Ehsan Malik, who has been elected chairman of the board, is also CEO of the Pakistan Business Council (PBC). The PBC was established by large private-sector players and conglomerates in 2005 to promote their interests, so Malik’s election may be a case of conflict of interest.

Moreover, since the top bleeding SOEs include electricity distribution companies and public transport infrastructure companies, it is hard to wrap head around the fact that none of the appointed directors possess expertise in these sectors - though two directors have experience in power generation and freight operations.

Lessons from history

Lessons from history, however, reveal that the cabinet is repeating the same mistakes that governments committed in the past. In the 1970s, a holding company called the Pakistan Banking Council (PBC) was established under the control of finance ministry to govern all public sector banks – a move that weakened the regulatory authority for decades.

PBC got infested with bureaucratic approach, defeating the whole purpose of bringing efficiency in the banking sector. The restructuring led to decades of financial repression and fiscal inefficiencies till the dissolution of the holding company in the early 2000s.

The Board of Industrial Management that governed a group of nationalised industries was another failure story. Pakistan Electric Power Company (Pepco), a holding company for the power sector, was a total disaster till it was dissolved in 2010. Similarly, the Experts Advisory Cell was established under the Ministry of Industries and Production to give advice on management of industrial SOEs, but it brought no result.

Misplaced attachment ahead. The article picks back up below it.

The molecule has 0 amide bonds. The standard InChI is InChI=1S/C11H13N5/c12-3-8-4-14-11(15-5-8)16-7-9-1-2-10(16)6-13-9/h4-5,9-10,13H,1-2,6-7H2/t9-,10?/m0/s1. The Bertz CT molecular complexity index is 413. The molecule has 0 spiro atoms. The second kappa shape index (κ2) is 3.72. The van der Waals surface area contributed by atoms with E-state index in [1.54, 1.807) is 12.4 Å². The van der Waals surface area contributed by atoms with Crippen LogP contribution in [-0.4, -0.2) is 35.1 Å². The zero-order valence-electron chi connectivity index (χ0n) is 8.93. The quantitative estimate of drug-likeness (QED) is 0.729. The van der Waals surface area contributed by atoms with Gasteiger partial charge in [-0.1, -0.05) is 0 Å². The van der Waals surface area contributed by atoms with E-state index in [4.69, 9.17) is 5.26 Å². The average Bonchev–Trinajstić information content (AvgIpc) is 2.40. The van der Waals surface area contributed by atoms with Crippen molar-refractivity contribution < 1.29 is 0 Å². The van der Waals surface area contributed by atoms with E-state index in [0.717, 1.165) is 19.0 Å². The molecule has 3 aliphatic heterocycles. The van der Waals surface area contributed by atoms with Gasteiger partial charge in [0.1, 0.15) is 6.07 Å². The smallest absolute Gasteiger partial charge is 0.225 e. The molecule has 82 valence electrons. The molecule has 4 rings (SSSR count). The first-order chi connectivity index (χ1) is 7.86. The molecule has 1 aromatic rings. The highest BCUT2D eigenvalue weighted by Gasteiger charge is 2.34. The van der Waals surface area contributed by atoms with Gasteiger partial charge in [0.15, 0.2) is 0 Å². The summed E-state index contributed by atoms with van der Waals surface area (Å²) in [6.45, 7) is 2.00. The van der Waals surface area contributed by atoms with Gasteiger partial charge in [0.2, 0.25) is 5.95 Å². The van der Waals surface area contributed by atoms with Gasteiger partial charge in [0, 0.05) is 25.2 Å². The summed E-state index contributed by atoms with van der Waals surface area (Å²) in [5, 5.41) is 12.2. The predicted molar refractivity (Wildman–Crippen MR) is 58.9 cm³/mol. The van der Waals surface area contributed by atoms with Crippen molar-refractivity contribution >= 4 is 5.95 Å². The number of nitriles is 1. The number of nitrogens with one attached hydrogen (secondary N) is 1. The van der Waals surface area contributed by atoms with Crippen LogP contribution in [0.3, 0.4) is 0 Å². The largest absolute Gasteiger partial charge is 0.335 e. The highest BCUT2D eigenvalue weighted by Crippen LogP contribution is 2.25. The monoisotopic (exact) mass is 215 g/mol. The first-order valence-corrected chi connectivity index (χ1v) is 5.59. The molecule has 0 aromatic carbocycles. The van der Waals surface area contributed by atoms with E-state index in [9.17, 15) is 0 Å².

The way forward

SPL should have the mandate to perform strategic disinvestment and privatisation of sick units instead of mere reforms to improve service delivery and financial viability of SOEs.

Case studies have concluded that results with holding companies for the separation of SOEs from the line ministries have been mixed and there is no guarantee of success.

As a best practice, all SOEs should publish annual reports, business plans and performance baselines as well as develop mechanisms for reporting of key performance indicators (KPIs). Remuneration of directors should be pegged to the actual achievement of these KPIs.

It, however, always pays to strengthen the regulatory bodies concerned. Before reforming SOEs, the regulators should be empowered to approve cost-based tariffs and should remove exclusivity protections.

The Pakistan Telecommunication Authority and the State Bank of Pakistan are two examples of strong regulatory bodies that helped turn around SOEs in telecom and banking sectors over the last two decades. SPL and Chinese models of state-directed capitalism are focused on maintaining control and not fostering healthy market competition.

The writer is a Cambridge graduate and is working as a strategy consultant


Published in The Express Tribune, March 25th, 2019.